Demergers – a new view?

Written by Louise Boyce

Louise Boyce is Tax Counsel at Squire Patton Boggs, a global business law firm with 47 offices in 20 countries. She is co-Chair of the Tax Institute’s Large Business and International Technical Committee. She is also a member of The Tax Institute and Revenue NSW Liaison Committee and a member of The Tax Institute’s NSW State Council.

Demergers – a new view?

The Tax Institute’s Large Business and International Technical Committee has been consulting with the ATO on its controversial draft determination TD 2019/D1 on the extent of demerger relief. Here is a link to our submission.

We have concerns because we consider that it represents a shift in view by the ATO from the position previously adopted in publicly available class rulings and represents an unnecessarily restrictive view of when the relief should apply. We are also concerned with the potential retrospective application of the ATO’s changed view and have asked that the final determination only apply prospectively.

A demerger occurs when a group splits part of its operations into a separate entity and issues shares or units in that entity to the original interest holders. Demerger tax relief was originally designed to ensure that there are no adverse tax consequences for the members of the demerger and the cost base is split across the new and old interests. The rationale for demerger relief is that if the members are in the same economic position after the reorganisation, they should not suffer a taxing event. It is relatively common for a group with diverse operations to wish to “spin off” part of the operations.  This might be to enable those operations to be operated more effectively or it may be to make one or both parts of the business more attractive to an acquirer.

The demerger provisions were introduced in response to the Ralph Review of Business Taxation (1999) which recommended that both demerger relief and scrip for scrip rollover relief should be allowed to remove tax as an impediment to corporate acquisition activity and to prevent tax from acting as an obstruction to companies restructuring their operations. Giving demerger relief to a restructure which enables a scrip for scrip takeover to proceed seems entirely within the stated rationale of promoting the overall efficiency of the economy.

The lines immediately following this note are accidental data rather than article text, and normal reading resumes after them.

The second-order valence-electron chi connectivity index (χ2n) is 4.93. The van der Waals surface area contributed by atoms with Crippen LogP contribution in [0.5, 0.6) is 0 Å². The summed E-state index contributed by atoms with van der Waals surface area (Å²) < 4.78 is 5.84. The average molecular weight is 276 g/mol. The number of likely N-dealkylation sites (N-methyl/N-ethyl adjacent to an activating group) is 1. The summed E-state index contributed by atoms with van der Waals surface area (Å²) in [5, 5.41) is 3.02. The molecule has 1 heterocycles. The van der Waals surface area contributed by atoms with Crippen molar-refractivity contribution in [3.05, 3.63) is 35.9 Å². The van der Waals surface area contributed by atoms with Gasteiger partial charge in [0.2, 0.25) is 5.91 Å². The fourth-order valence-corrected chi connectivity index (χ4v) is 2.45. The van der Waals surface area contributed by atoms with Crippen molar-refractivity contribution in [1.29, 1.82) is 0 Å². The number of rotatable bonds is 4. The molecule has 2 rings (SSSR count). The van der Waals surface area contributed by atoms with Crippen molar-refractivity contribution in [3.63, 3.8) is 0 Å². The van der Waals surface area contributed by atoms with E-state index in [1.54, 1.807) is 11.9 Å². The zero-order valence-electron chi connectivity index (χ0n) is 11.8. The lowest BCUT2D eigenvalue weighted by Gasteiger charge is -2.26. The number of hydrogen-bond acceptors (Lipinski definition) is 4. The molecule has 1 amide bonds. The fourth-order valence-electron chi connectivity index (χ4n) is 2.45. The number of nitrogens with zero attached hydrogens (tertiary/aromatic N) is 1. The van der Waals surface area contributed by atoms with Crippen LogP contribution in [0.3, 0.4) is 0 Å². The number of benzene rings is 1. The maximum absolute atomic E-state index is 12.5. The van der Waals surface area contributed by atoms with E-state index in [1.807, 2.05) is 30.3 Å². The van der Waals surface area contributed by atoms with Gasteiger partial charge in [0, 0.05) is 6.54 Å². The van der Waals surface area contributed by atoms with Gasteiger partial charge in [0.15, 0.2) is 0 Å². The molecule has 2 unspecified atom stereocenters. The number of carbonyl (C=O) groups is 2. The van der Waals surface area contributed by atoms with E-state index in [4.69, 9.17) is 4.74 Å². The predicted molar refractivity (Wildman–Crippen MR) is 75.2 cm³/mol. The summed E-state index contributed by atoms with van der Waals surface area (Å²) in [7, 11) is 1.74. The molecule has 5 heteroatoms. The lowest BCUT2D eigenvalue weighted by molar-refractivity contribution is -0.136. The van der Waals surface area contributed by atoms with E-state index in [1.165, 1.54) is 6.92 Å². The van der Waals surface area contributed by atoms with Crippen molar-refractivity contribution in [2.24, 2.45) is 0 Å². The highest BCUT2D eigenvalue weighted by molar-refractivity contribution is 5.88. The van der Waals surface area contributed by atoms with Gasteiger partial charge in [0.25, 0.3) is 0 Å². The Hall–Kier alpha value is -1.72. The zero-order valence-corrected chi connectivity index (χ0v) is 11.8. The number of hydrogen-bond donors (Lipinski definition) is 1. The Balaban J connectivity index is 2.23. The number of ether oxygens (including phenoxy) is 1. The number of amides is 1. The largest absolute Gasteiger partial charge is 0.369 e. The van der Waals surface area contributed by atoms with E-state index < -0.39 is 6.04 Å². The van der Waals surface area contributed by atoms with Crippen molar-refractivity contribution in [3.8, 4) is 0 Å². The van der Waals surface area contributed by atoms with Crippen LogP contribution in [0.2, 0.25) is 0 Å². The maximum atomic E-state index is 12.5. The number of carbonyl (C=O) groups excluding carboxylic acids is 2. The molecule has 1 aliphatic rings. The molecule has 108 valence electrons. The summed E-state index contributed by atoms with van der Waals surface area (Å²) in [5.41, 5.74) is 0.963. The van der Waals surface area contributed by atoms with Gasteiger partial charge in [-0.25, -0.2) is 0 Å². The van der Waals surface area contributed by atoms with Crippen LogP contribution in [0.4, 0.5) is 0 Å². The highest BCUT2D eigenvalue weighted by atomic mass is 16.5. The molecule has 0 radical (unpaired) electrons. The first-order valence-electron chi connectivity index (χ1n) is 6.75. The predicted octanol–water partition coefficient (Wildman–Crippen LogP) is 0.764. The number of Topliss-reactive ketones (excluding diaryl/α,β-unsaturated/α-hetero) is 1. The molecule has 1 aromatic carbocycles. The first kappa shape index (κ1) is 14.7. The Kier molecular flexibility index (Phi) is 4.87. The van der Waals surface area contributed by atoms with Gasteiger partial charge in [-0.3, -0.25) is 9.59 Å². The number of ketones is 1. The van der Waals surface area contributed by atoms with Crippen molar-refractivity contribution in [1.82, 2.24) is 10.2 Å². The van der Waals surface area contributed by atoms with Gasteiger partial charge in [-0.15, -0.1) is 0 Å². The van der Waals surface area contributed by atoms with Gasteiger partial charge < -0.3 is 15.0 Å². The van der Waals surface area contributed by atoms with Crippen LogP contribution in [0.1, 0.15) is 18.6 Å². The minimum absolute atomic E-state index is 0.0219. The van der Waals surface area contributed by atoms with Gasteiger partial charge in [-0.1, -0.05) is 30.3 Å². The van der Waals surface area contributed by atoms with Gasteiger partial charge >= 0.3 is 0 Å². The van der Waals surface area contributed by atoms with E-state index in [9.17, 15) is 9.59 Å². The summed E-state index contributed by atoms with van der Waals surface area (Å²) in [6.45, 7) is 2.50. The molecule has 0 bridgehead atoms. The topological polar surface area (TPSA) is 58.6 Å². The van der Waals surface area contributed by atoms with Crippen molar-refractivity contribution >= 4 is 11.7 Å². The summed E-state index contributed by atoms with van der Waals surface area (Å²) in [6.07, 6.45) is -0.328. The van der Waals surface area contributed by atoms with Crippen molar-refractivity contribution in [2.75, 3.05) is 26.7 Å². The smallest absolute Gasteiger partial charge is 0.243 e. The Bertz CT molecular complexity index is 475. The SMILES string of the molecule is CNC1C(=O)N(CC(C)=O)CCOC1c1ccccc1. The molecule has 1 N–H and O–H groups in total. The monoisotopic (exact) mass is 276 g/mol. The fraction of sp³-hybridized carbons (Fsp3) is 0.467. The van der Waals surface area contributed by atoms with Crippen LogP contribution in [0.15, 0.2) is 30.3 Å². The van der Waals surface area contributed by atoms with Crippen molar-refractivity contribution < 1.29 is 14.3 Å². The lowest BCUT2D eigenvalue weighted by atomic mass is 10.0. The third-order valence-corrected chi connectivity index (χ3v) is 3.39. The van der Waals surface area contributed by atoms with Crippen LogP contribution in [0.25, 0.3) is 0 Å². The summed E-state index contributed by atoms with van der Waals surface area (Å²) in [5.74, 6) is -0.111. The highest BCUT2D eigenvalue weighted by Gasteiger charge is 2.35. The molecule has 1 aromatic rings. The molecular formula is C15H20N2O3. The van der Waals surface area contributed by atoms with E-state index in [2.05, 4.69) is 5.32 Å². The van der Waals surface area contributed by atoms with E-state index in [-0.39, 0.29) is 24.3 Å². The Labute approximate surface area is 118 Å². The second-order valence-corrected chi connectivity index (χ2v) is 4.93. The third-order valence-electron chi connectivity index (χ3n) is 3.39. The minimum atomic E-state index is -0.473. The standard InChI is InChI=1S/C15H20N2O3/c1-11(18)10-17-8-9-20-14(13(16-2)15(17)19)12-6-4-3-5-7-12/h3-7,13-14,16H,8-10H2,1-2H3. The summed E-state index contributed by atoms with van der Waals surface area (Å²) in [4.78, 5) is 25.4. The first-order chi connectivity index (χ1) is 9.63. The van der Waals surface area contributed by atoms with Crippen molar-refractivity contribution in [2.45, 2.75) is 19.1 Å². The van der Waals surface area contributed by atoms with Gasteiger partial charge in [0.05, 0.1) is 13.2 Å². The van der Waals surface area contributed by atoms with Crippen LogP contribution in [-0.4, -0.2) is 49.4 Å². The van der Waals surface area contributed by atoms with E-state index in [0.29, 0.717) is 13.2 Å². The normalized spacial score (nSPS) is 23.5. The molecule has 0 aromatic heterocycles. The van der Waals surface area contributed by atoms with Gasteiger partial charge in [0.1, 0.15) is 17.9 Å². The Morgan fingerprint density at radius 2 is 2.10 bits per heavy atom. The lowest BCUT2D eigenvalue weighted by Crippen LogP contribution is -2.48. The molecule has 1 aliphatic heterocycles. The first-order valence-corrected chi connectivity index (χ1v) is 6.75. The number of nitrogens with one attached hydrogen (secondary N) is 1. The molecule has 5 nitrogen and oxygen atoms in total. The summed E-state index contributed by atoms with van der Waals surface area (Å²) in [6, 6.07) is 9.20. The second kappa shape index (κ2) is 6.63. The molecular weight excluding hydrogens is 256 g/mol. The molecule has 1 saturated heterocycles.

The draft determination restricts the circumstances in which demerger relief will be available by denying relief where the demerger is associated with transactions such as a subsequent capital raising by the demerged entity, a takeover of the group, a sale facility for shares in the demerged group or a split in ownership of a family owned business. The rationale behind the draft determination stems from the ATO’s strained interpretation of the word “restructure”. The ATO’s restrictive approach may actually reduce the amount of tax collected because if the subsequent transaction does not occur, the taxing event will not eventuate. Companies may also seek more complex ways to achieve a neutral tax outcome. Either way, the outcome of the ATO’s restrictive view will not be beneficial for the economy.
Sadly, the hidden victims of this uncertainty may be the investors in companies which have done a demerger but not sought a class ruling. In a coincidence of timing, the draft determination was issued the day after Twenty-First Century Fox demerged its news, sports and broadcast businesses into Fox Corporation and subsequently Disney completed its acquisition of Twenty-First Century Fox. As Twenty-First Century Fox was the successor to former Australian listed company News Limited, there are a large number of continuing Australian shareholders who will now be uncertain as to how to prepare their tax returns for the year ended 30 June 2019. This creates a difficult situation for both taxpayers and advisers, especially in relation to transactions which have already happened which were not subject to a class ruling.

While most practitioners agree that that there has been a change of view, it appears that the ATO is reluctant to admit it has had a change of view. The standard wording in the draft determination proposes that the ATO’s view will apply to transactions occurring both before and after the date of the draft determination. However, the ATO agreed to implement the recommendations of the Inspector General’s review into ATO U-Turns which limits the circumstances in which ATO views will be applied retrospectively and depends on ‘‘the extent to which the ATO has facilitated or contributed to the taxpayer perception of the previous industry practice or position”.

We feel that the ATO’s previously published class rulings and now arguably apparent change of view have contributed to uncertainty and on this basis the final determination should only apply prospectively.

Members, we welcome your thoughts via the Vine Feedback inbox.

Kind regards,
Louise Boyce, CTA


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